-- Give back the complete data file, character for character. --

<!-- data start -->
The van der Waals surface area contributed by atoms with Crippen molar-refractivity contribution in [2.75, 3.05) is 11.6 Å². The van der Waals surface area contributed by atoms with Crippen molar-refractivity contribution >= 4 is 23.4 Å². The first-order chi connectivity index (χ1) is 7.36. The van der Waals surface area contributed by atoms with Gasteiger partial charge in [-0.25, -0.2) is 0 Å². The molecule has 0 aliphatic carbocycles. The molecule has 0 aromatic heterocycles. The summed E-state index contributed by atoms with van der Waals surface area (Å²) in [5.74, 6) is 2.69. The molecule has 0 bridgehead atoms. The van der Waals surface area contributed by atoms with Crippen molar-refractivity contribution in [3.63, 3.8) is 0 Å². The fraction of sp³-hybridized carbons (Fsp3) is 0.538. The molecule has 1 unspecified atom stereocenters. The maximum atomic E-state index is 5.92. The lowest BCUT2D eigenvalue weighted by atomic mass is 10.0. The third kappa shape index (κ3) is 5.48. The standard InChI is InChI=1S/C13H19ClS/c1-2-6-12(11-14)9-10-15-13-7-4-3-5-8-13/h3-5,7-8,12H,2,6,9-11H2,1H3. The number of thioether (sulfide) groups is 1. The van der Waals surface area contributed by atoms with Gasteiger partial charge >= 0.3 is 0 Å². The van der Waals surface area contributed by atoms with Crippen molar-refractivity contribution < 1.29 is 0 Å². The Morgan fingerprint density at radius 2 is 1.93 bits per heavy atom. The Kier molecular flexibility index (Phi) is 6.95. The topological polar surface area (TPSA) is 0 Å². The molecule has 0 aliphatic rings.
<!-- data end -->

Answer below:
The van der Waals surface area contributed by atoms with Crippen molar-refractivity contribution in [2.75, 3.05) is 11.6 Å². The van der Waals surface area contributed by atoms with Crippen molar-refractivity contribution >= 4 is 23.4 Å². The first-order chi connectivity index (χ1) is 7.36. The van der Waals surface area contributed by atoms with Gasteiger partial charge in [-0.25, -0.2) is 0 Å². The molecule has 0 aliphatic carbocycles. The molecule has 0 aromatic heterocycles. The summed E-state index contributed by atoms with van der Waals surface area (Å²) in [5.74, 6) is 2.69. The molecule has 0 bridgehead atoms. The van der Waals surface area contributed by atoms with Crippen molar-refractivity contribution in [3.63, 3.8) is 0 Å². The fraction of sp³-hybridized carbons (Fsp3) is 0.538. The molecule has 1 unspecified atom stereocenters. The maximum atomic E-state index is 5.92. The lowest BCUT2D eigenvalue weighted by atomic mass is 10.0. The third kappa shape index (κ3) is 5.48. The standard InChI is InChI=1S/C13H19ClS/c1-2-6-12(11-14)9-10-15-13-7-4-3-5-8-13/h3-5,7-8,12H,2,6,9-11H2,1H3. The number of thioether (sulfide) groups is 1. The van der Waals surface area contributed by atoms with Gasteiger partial charge >= 0.3 is 0 Å². The van der Waals surface area contributed by atoms with Crippen molar-refractivity contribution < 1.29 is 0 Å². The Morgan fingerprint density at radius 2 is 1.93 bits per heavy atom. The Kier molecular flexibility index (Phi) is 6.95. The topological polar surface area (TPSA) is 0 Å². The molecule has 0 aliphatic rings.